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Volume 25, Number 7—July 2019

Carbapenem-Resistant Pseudomonas aeruginosa at US Emerging Infections Program Sites, 2015

Maroya Spalding WaltersComments to Author , Julian E. Grass, Sandra N. Bulens, Emily B. Hancock, Erin C. Phipps, Daniel Muleta, Jackie Mounsey, Marion A. Kainer, Cathleen Concannon, Ghinwa Dumyati, Chris Bower, Jesse Jacob, P. Maureen Cassidy, Zintars Beldavs, Karissa Culbreath, Walter E. Phillips, Dwight J. Hardy, Roberto L. Vargas, Margret Oethinger, Uzma Ansari, Richard Stanton, Valerie Albrecht, Alison Laufer Halpin, Maria Karlsson, J. Kamile Rasheed, and Alexander Kallen
Author affiliations: Centers for Disease Control and Prevention, Atlanta, Georgia, USA (M.S. Walters, J.E. Grass, S.N. Bulens, U. Ansari, R. Stanton, V. Albrecht, A.L. Halpin, M. Karlsson, J.K. Rasheed, A. Kallen); New Mexico Emerging Infections Program, Santa Fe, New Mexico, USA (E.B. Hancock, E.C. Phipps); University of New Mexico, Albuquerque, New Mexico, USA (E.B. Hancock, E.C. Phipps, K. Culbreath); Tennessee Department of Public Health, Nashville, Tennessee, USA (D. Muleta, J. Mounsey, M.A. Kainer); University of Rochester, Rochester, New York, USA (C. Concannon, G. Dumyati, D.J. Hardy); Atlanta Veterans Affairs Medical Center, Decatur, Georgia, USA (C. Bower); Atlanta Research and Education Foundation, Decatur (C. Bower); Georgia Emerging Infections Program, Atlanta (C. Bower, J. Jacob); Emory University School of Medicine, Atlanta (J. Jacob); Oregon Health Authority, Portland, Oregon, USA (P.M. Cassidy, Z. Beldavs); TriCore Reference Laboratories, Albuquerque (K. Culbreath); Tristar Centennial Medical Center, Nashville (W.E. Phillips, Jr.); Rochester Regional Health, Rochester (R.L. Vargas); Providence Health and Services, Renton, Washington, USA (M. Oethinger)

Cite This Article


Pseudomonas aeruginosa is intrinsically resistant to many antimicrobial drugs, making carbapenems crucial in clinical management. During July–October 2015 in the United States, we piloted laboratory-based surveillance for carbapenem-resistant P. aeruginosa (CRPA) at sentinel facilities in Georgia, New Mexico, Oregon, and Tennessee, and population-based surveillance in Monroe County, NY. An incident case was the first P. aeruginosa isolate resistant to antipseudomonal carbapenems from a patient in a 30-day period from any source except the nares, rectum or perirectal area, or feces. We found 294 incident cases among 274 patients. Cases were most commonly identified from respiratory sites (120/294; 40.8%) and urine (111/294; 37.8%); most (223/280; 79.6%) occurred in patients with healthcare facility inpatient stays in the prior year. Genes encoding carbapenemases were identified in 3 (2.3%) of 129 isolates tested. The burden of CRPA was high at facilities under surveillance, but carbapenemase-producing CRPA were rare.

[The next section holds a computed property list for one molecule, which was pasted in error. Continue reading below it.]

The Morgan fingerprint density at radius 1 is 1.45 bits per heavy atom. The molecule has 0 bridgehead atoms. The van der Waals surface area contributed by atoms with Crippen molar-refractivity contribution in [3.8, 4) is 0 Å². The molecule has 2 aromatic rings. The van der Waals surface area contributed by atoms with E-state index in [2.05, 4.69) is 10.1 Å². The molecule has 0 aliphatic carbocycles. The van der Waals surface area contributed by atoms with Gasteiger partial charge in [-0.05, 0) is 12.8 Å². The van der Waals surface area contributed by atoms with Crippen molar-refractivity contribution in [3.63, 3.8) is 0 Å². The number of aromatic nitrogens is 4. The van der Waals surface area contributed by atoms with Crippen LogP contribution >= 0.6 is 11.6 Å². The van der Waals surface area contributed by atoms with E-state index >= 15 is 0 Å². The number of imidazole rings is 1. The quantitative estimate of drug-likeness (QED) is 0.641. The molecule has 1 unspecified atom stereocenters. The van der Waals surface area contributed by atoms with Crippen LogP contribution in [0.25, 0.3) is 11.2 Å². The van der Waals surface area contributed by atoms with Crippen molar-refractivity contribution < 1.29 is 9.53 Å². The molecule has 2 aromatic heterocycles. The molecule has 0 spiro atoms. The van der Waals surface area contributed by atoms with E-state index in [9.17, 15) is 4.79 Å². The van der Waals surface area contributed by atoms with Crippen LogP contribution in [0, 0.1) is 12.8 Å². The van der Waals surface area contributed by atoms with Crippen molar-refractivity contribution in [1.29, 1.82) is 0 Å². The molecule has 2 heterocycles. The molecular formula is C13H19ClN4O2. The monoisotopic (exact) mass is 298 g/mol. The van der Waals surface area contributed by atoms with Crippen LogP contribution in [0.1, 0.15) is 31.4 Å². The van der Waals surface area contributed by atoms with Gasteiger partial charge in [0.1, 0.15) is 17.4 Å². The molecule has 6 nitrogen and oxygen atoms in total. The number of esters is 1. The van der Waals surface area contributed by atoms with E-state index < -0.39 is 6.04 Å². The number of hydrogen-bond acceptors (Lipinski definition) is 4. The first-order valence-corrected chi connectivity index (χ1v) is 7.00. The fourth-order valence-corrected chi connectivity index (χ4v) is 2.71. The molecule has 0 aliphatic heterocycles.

Pseudomonas aeruginosa is an opportunistic pathogen that causes an estimated 51,000 healthcare-associated infections (HAI) in the United States annually and was the third most common gram-negative cause of selected HAI reported to the National Healthcare Safety Network (NHSN) during 2011–2014 (1,2). Infections caused by P. aeruginosa are associated with substantial morbidity and mortality rates; a recent study of bloodstream infections showed that patients with a Pseudomonas bloodstream infection had a higher mortality rate than patients with infections caused by members of Enterobacteriaceae or other non–lactose fermenting gram-negative bacilli (3). Infections with P. aeruginosa are often challenging to treat because of its intrinsic nonsusceptibility to many commonly used antimicrobial drugs; ≈13% of isolates causing HAI are multidrug resistant (MDR) (2). For these reasons, carbapenems have become important antimicrobial drugs for clinical management of serious P. aeruginosa infections.

Carbapenem resistance among Pseudomonas spp. is a concern; in 2014, 19.1% of P. aeruginosa associated with selected HAI and reported to the NHSN were not susceptible to carbapenems (4). Although this proportion has remained stable since 2009 (1,5), some reports have suggested recent increases in the prevalence of carbapenem-resistant P. aeruginosa (CRPA) among certain subpopulations, including children (6).